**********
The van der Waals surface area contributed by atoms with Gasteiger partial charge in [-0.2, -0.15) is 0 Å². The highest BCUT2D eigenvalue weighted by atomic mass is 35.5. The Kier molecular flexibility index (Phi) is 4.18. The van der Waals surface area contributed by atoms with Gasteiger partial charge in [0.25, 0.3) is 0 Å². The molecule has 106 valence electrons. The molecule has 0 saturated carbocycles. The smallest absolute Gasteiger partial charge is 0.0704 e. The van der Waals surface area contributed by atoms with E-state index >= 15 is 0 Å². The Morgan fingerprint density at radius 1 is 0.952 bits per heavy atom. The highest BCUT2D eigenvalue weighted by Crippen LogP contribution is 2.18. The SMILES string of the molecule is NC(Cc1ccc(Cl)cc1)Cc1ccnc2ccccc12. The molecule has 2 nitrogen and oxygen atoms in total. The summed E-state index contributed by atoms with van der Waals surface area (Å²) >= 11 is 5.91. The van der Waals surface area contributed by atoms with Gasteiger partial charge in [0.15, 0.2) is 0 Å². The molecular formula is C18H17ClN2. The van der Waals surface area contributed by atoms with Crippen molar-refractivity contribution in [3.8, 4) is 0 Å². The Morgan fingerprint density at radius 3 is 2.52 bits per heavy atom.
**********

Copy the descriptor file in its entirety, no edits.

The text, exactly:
The van der Waals surface area contributed by atoms with Gasteiger partial charge in [-0.2, -0.15) is 0 Å². The highest BCUT2D eigenvalue weighted by atomic mass is 35.5. The Kier molecular flexibility index (Phi) is 4.18. The van der Waals surface area contributed by atoms with Gasteiger partial charge in [0.25, 0.3) is 0 Å². The molecule has 106 valence electrons. The molecule has 0 saturated carbocycles. The smallest absolute Gasteiger partial charge is 0.0704 e. The van der Waals surface area contributed by atoms with E-state index >= 15 is 0 Å². The Morgan fingerprint density at radius 1 is 0.952 bits per heavy atom. The highest BCUT2D eigenvalue weighted by Crippen LogP contribution is 2.18. The SMILES string of the molecule is NC(Cc1ccc(Cl)cc1)Cc1ccnc2ccccc12. The molecule has 2 nitrogen and oxygen atoms in total. The summed E-state index contributed by atoms with van der Waals surface area (Å²) >= 11 is 5.91. The van der Waals surface area contributed by atoms with Gasteiger partial charge in [0.15, 0.2) is 0 Å². The molecular formula is C18H17ClN2. The van der Waals surface area contributed by atoms with Crippen molar-refractivity contribution in [3.8, 4) is 0 Å². The Morgan fingerprint density at radius 3 is 2.52 bits per heavy atom.